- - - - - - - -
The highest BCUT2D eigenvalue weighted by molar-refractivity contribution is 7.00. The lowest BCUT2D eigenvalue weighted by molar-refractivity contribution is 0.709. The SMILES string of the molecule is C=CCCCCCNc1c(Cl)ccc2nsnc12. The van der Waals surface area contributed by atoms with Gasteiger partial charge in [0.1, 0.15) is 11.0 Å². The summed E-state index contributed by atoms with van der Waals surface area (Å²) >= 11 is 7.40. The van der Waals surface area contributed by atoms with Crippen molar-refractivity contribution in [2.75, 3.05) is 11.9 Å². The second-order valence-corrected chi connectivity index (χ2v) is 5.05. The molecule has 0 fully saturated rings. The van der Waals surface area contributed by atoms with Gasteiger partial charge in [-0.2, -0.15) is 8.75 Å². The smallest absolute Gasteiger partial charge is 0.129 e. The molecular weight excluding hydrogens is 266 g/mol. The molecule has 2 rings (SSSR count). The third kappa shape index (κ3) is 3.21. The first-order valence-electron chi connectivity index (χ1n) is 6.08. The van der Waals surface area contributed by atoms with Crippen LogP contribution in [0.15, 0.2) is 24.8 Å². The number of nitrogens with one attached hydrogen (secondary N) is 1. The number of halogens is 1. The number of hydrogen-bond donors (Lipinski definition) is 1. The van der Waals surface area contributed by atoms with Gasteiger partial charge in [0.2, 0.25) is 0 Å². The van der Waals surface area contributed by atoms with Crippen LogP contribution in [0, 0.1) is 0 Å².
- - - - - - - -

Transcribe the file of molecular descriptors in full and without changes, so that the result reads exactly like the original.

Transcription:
The highest BCUT2D eigenvalue weighted by molar-refractivity contribution is 7.00. The lowest BCUT2D eigenvalue weighted by molar-refractivity contribution is 0.709. The SMILES string of the molecule is C=CCCCCCNc1c(Cl)ccc2nsnc12. The van der Waals surface area contributed by atoms with Gasteiger partial charge in [0.1, 0.15) is 11.0 Å². The summed E-state index contributed by atoms with van der Waals surface area (Å²) >= 11 is 7.40. The van der Waals surface area contributed by atoms with Crippen molar-refractivity contribution in [2.75, 3.05) is 11.9 Å². The second-order valence-corrected chi connectivity index (χ2v) is 5.05. The molecule has 0 fully saturated rings. The van der Waals surface area contributed by atoms with Gasteiger partial charge in [-0.2, -0.15) is 8.75 Å². The smallest absolute Gasteiger partial charge is 0.129 e. The molecular weight excluding hydrogens is 266 g/mol. The molecule has 2 rings (SSSR count). The third kappa shape index (κ3) is 3.21. The first-order valence-electron chi connectivity index (χ1n) is 6.08. The van der Waals surface area contributed by atoms with Crippen LogP contribution in [0.15, 0.2) is 24.8 Å². The number of nitrogens with one attached hydrogen (secondary N) is 1. The number of halogens is 1. The number of hydrogen-bond donors (Lipinski definition) is 1. The van der Waals surface area contributed by atoms with Gasteiger partial charge in [0.2, 0.25) is 0 Å². The van der Waals surface area contributed by atoms with Crippen LogP contribution in [0, 0.1) is 0 Å².